Milestone: I'm recommending Chromebooks instead of Windows laptops for civilians

Summary:A process, that for Windows would have been fraught with all sorts of issues and fuss, was an instant no-brainer with the Chromebook.

Our second Chromebook

Last month, my wife needed to go out of town to tend to a 80-year-old sick relative who was starting to have difficulty managing her affairs. Part of the work Denise was going to do was help the relative catch up on financial affairs and make sure bills were being paid while in the hospital.

My wife didn't want to bring her favorite Ultrabook because she didn't want to expose it to the relatively rough-and-tumble environment of a hospital and care facility. She'd seen me with my Chromebook and wanted one for herself.

It was cheap enough, so we ordered one. When it came, my wife easily set it up. After all, it's just a matter of booting up, connecting to the network, and logging in.

Denise found the Chromebook very convenient to use, it connected to all the financial services she needed to work with, and Chrome was the Chrome she was familiar with at home.

Once again, it just worked.

Our third Chromebook

Last week, Denise took another trip to visit our relative. This time, the elderly woman was home from the hospital, which made everyone very happy. Unfortunately, something had happened to her Windows laptop and it wouldn't boot up.

While our relative wasn't up to managing financial affairs, she still wanted to keep in touch with family and friends, write, use her Gmail account, keep her calendar, and more.

Denise is a pretty sophisticated PC user, but she's not a technician. Although she's installed RAM and drives into machines, she doesn't really have the technical chops to field strip a broken laptop in the field and set it back to rights.

She thought about going out and buying our relative a new Windows laptop. Our relative was familiar with XP and Windows 7, but had never seen Windows 8. Denise didn't have the time to go through the Windows setup and update dance I described above, train our relative on Windows 8, buy and install Start8, and all the rest. It just wasn't practical.

On the other hand, Denise had her Chromebook. There was an easy answer. It took five minutes to power wash the thing, another five minutes to log our relative into her Google accounts, and they were up and running.

Denise left that Chromebook with our relative, and her replacement machine arrived on Monday. That's the third Chromebook I mentioned above. All told, transferring the machine to a new owner, configuring it to that owner, and setting up a replacement machine for Denise took 15 minutes. Total.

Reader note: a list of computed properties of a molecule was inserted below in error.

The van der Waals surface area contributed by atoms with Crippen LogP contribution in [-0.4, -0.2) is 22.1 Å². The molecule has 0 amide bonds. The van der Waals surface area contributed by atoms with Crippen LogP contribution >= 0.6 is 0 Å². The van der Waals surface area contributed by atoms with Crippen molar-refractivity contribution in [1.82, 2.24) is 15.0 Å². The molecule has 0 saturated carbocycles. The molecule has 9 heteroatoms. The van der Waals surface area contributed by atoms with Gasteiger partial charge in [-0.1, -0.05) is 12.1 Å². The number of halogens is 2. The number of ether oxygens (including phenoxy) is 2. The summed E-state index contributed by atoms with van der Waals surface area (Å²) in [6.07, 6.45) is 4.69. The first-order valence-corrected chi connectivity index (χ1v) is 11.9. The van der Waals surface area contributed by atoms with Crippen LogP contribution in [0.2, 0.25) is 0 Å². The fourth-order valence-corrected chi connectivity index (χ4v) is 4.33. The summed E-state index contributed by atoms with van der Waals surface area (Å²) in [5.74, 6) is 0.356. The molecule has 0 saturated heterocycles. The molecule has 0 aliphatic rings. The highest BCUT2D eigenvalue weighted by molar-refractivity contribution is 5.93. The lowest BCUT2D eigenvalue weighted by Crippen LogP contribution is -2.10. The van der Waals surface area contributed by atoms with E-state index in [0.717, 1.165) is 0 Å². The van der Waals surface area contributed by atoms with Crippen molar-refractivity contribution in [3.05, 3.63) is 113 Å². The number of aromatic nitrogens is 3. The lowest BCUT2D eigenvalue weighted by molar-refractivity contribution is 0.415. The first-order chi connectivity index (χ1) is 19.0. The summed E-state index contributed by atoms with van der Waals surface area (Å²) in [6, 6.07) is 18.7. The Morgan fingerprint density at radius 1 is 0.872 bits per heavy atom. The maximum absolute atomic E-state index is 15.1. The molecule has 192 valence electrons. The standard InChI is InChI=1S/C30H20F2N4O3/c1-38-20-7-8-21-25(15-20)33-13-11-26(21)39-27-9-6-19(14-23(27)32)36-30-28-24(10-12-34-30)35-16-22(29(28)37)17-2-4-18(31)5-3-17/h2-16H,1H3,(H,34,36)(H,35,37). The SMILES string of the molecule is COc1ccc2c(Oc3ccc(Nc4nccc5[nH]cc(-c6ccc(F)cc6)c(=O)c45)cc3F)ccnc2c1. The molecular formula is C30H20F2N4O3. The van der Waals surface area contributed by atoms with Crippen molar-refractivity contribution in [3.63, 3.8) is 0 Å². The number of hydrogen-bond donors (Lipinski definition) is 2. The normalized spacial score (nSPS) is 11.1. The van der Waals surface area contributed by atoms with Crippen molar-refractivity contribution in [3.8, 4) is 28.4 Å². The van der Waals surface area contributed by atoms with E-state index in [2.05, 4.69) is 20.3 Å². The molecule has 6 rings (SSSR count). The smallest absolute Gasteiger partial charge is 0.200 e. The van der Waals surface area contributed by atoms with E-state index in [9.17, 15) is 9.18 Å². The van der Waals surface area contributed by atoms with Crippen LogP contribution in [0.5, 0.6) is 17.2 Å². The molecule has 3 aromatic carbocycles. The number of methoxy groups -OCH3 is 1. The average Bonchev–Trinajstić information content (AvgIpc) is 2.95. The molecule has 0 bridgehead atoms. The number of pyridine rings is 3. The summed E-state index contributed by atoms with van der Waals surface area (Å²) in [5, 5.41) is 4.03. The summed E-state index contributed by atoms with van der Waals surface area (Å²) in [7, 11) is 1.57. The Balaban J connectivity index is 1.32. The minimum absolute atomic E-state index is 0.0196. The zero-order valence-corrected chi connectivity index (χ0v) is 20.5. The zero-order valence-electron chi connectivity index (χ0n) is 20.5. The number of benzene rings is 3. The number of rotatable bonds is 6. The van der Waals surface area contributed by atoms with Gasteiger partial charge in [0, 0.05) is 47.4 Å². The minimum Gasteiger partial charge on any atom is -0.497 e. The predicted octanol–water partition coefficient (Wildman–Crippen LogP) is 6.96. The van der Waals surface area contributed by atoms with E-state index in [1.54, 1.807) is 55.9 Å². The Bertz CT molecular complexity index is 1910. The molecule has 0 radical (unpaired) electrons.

Chromebooks are for civilians

Now look, there's no way I'm going to stop using Windows machines. I'm writing this on one now. Tablets are also here to stay, but they're not laptops. Sure, you can add a keyboard and simulate a laptop, but that starts to both get pricey and fiddly.

By contrast, the Chromebook is drop-dead-simple. Five minutes and it's up and running. It's inexpensive. It's small, light, and easy to carry. It's the tried-and-true laptop form-factor with a keyboard and good-size display.

For people who don't need all that Windows has to offer, for those who live in their browsers, Gmail, Facebook, and such, for those who write simple documents and need simple spreadsheets or presentations, for those who just need to get something done quickly and easily, the Chromebook is an ideal choice.

But it wasn't until I realized how viable the suggestion of "just give her your Chromebook" was that it became clear. It was far more practical to recommend the Chromebook. A process, that for Windows, would have been fraught with all sorts of issues and fuss was an instant no-brainer with the Chromebook.

That brings us to this milestone. I am now recommending Chromebooks instead of Windows laptops for civilians. That's got to be a worry for Microsoft.

Topics: Windows, Google

About

In addition to hosting the ZDNet Government and ZDNet DIY-IT blogs, CBS Interactive's Distinguished Lecturer David Gewirtz is an author, U.S. policy advisor and computer scientist. He is featured in The History Channel special The President's Book of Secrets, is one of America's foremost cyber-security experts, and is a top expert on savi... Full Bio

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